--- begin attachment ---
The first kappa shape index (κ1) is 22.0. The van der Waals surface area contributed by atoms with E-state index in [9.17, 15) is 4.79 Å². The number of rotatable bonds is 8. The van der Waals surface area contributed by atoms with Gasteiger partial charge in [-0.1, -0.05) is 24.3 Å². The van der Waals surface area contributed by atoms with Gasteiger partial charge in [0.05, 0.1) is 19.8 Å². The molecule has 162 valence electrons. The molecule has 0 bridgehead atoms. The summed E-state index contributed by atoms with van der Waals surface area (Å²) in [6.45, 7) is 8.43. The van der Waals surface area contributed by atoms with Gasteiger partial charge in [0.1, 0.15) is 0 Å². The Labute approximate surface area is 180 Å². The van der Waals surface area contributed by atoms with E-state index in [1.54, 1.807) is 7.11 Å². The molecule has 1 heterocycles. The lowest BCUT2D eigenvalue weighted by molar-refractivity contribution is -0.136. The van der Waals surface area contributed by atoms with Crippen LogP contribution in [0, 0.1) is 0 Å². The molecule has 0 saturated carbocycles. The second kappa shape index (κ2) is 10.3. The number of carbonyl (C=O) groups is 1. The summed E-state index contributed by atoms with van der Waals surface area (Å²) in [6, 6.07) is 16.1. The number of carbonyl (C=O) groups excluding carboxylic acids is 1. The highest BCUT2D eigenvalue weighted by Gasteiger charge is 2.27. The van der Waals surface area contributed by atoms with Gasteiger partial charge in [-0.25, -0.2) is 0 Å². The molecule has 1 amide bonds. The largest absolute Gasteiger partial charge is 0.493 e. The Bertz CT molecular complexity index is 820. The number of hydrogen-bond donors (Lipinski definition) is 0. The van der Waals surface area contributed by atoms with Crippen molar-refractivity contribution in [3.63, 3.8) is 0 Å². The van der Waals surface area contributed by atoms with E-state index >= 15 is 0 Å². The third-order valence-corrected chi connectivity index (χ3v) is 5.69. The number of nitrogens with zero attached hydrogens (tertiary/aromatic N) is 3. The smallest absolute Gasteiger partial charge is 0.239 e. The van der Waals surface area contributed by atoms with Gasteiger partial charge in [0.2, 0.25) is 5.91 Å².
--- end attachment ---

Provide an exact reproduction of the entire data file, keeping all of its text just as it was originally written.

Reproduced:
The first kappa shape index (κ1) is 22.0. The van der Waals surface area contributed by atoms with E-state index in [9.17, 15) is 4.79 Å². The number of rotatable bonds is 8. The van der Waals surface area contributed by atoms with Gasteiger partial charge in [-0.1, -0.05) is 24.3 Å². The van der Waals surface area contributed by atoms with Gasteiger partial charge in [0.05, 0.1) is 19.8 Å². The molecule has 162 valence electrons. The molecule has 0 bridgehead atoms. The summed E-state index contributed by atoms with van der Waals surface area (Å²) in [6.45, 7) is 8.43. The van der Waals surface area contributed by atoms with Gasteiger partial charge in [0.1, 0.15) is 0 Å². The Labute approximate surface area is 180 Å². The van der Waals surface area contributed by atoms with E-state index in [1.54, 1.807) is 7.11 Å². The molecule has 1 heterocycles. The lowest BCUT2D eigenvalue weighted by molar-refractivity contribution is -0.136. The van der Waals surface area contributed by atoms with Crippen LogP contribution in [0, 0.1) is 0 Å². The molecule has 0 saturated carbocycles. The second kappa shape index (κ2) is 10.3. The number of carbonyl (C=O) groups is 1. The summed E-state index contributed by atoms with van der Waals surface area (Å²) in [6, 6.07) is 16.1. The number of carbonyl (C=O) groups excluding carboxylic acids is 1. The highest BCUT2D eigenvalue weighted by Gasteiger charge is 2.27. The van der Waals surface area contributed by atoms with Gasteiger partial charge in [-0.25, -0.2) is 0 Å². The molecule has 1 amide bonds. The largest absolute Gasteiger partial charge is 0.493 e. The Bertz CT molecular complexity index is 820. The number of hydrogen-bond donors (Lipinski definition) is 0. The van der Waals surface area contributed by atoms with Crippen molar-refractivity contribution in [3.63, 3.8) is 0 Å². The van der Waals surface area contributed by atoms with E-state index >= 15 is 0 Å². The third-order valence-corrected chi connectivity index (χ3v) is 5.69. The number of nitrogens with zero attached hydrogens (tertiary/aromatic N) is 3. The smallest absolute Gasteiger partial charge is 0.239 e. The van der Waals surface area contributed by atoms with Gasteiger partial charge in [0.2, 0.25) is 5.91 Å².